[H]ow should the movement better express the crucial and complicated idea of a woman’s right to control her own body? I think “pro-freedom” would be better, closer to what we mean, though still not as transcendent a term as “pro-life.” (It would be excellent if Planned Parenthood somehow had the power to obliterate the term “pro-life” as well.)

(My emphasis — and I hope that you’ll take the time to read all three links.)

I don’t much like the term “pro-freedom” to replace “pro-choice,” but Roiphe’s closing parenthetical comment in that paragraph struck me like a thunderbolt. Yes! That’s exactly what we need to do — and we can! We supporters of the right to choose an abortion do have the power to obliterate the term “pro-life,” the way that competing brands and message campaigns often do — with a slogan that co-opts the message of the competitor while highlighting its flaws.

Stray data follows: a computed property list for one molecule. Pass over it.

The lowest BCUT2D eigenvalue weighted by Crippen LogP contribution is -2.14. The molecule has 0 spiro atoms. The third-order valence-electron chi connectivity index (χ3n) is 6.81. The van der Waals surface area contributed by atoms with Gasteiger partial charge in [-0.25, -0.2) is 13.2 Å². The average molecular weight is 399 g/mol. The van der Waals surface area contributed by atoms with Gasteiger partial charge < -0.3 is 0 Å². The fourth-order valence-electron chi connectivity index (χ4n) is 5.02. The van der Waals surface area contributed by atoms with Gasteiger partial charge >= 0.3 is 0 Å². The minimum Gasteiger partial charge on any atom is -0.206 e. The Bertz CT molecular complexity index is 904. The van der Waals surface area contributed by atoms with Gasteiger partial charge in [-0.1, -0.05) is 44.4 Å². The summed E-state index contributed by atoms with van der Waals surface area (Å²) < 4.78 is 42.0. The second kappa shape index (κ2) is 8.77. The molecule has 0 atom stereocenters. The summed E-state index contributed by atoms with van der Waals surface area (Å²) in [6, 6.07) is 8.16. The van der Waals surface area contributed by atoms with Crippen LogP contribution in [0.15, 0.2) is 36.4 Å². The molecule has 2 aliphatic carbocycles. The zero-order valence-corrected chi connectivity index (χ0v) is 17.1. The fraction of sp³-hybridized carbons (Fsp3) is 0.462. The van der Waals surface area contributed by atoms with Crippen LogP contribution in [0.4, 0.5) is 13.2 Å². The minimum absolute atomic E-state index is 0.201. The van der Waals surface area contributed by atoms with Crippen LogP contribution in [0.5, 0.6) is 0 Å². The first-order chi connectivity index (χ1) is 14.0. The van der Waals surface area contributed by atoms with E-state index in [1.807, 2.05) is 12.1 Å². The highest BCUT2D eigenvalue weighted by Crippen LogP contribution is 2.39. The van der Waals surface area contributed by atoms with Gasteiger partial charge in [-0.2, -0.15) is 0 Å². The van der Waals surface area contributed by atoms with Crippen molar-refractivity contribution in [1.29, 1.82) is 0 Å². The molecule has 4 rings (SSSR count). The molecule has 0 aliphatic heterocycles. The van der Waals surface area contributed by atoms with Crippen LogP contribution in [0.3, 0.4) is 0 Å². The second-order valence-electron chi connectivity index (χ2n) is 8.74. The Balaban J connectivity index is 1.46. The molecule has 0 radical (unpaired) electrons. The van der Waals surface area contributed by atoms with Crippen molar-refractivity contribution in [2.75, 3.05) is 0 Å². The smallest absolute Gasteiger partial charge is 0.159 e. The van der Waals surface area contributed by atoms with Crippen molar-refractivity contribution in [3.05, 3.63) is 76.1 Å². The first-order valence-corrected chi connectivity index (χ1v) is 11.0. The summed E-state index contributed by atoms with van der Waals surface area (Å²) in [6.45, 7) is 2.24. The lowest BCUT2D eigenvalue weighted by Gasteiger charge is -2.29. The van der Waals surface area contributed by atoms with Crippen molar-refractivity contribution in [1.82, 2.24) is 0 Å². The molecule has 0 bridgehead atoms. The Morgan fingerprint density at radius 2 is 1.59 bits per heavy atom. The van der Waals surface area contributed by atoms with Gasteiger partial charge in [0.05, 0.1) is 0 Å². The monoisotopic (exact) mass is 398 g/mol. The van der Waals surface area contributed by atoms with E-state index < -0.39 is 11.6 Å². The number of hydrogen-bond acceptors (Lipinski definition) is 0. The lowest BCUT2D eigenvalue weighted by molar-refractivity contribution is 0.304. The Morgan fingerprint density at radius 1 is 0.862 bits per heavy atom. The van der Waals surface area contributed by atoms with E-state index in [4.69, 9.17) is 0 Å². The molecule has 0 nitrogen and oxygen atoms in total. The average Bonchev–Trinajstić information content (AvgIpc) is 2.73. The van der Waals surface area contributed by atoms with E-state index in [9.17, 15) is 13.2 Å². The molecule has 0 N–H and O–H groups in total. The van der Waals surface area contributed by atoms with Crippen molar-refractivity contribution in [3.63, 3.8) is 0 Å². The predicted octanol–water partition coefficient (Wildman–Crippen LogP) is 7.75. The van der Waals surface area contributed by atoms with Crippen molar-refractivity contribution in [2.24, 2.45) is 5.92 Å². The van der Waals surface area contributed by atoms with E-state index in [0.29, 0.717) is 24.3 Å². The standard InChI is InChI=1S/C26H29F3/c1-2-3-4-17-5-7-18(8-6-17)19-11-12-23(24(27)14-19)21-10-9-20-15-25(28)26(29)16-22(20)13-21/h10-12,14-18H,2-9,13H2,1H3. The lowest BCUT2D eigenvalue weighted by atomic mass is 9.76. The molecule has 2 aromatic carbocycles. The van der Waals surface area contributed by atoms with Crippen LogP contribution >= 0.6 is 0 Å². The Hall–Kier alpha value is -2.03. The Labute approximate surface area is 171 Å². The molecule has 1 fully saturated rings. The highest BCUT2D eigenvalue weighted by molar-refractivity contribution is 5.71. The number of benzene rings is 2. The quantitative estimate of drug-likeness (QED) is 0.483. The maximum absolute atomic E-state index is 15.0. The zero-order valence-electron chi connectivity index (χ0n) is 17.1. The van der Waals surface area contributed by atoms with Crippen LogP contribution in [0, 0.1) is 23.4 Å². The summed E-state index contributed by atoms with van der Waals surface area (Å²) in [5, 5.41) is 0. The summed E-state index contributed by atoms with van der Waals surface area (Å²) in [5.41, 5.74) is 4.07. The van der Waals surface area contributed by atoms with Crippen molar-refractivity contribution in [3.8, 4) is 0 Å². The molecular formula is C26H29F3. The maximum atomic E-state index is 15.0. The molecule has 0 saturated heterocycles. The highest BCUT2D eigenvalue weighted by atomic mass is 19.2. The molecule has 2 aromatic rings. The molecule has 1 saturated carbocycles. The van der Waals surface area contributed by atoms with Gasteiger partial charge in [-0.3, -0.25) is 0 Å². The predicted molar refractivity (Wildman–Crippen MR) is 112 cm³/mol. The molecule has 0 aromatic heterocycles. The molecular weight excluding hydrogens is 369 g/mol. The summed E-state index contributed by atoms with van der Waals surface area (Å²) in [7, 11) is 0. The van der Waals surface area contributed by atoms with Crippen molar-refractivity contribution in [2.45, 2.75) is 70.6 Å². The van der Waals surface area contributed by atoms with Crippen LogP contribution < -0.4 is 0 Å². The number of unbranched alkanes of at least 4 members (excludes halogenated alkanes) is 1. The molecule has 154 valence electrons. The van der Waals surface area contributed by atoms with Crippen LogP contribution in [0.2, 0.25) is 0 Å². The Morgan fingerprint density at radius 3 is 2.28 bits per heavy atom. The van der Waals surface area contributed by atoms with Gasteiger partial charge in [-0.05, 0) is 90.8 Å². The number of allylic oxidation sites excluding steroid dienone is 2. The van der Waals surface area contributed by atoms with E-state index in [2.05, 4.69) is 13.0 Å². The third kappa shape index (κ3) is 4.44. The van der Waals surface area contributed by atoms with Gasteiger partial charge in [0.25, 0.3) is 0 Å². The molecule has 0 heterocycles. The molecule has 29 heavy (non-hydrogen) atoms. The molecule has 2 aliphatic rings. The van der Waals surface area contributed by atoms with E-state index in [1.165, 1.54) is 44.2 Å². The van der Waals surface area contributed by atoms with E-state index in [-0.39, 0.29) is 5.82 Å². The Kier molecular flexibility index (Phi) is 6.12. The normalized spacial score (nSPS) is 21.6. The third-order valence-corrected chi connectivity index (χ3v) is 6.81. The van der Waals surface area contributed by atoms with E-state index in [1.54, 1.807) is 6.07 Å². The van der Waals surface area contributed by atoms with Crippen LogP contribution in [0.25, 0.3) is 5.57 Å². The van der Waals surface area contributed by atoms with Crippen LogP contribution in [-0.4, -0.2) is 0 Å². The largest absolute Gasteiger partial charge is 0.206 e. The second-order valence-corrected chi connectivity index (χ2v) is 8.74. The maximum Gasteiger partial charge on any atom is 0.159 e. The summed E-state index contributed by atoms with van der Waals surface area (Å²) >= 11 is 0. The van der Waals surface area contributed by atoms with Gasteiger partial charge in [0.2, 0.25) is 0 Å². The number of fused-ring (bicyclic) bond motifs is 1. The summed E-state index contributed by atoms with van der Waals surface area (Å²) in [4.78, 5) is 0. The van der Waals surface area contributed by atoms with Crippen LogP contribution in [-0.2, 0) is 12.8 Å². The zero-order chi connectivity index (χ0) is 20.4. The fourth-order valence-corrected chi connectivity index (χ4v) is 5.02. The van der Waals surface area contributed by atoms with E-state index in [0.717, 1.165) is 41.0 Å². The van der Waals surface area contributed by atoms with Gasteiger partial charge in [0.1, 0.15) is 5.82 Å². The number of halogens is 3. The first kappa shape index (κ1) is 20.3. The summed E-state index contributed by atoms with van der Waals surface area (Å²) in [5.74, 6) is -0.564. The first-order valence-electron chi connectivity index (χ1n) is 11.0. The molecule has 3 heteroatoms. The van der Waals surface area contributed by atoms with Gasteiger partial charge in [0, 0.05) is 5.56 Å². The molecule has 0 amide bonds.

I am “PRO-REAL-LIFE.”

I couldn’t find this term in a Google search, so maybe it actually is something new. Here’s what I like about it as a term (and as a slogan): (1) it renders the term “pro-life” feeble by taking over its use of the word “life”; (2) it points to the “fakeness” of many anti-abortion scenarios in how they understand the real-life considerations that lead women to choose abortion, and (3) it trumps “pro-life” in terms of positive buzzwords because “real” and “real-life” are probably as positive as the word “life” itself, at least when it comes to public policy.

“Pro-real-life” is “anti-fake-life” — and anti-fake”-scenarios offered to justify denying abortion that are uncommon in real life.”

“Pro-real-life” seeks to ensure that every woman, not-yet- or already-pregnant, can have a “real life” of their own.

“Pro-real-life” recognizes the real-life choices that women have to make, such as those between supporting their existing children and having another child that could slide the whole family into poverty.

“Pro-real-life” recognizes that in real life, some people who are pregnant are not equipped to have a child at that moment due to age, mental competency, or violent environment (including conception due to rape.)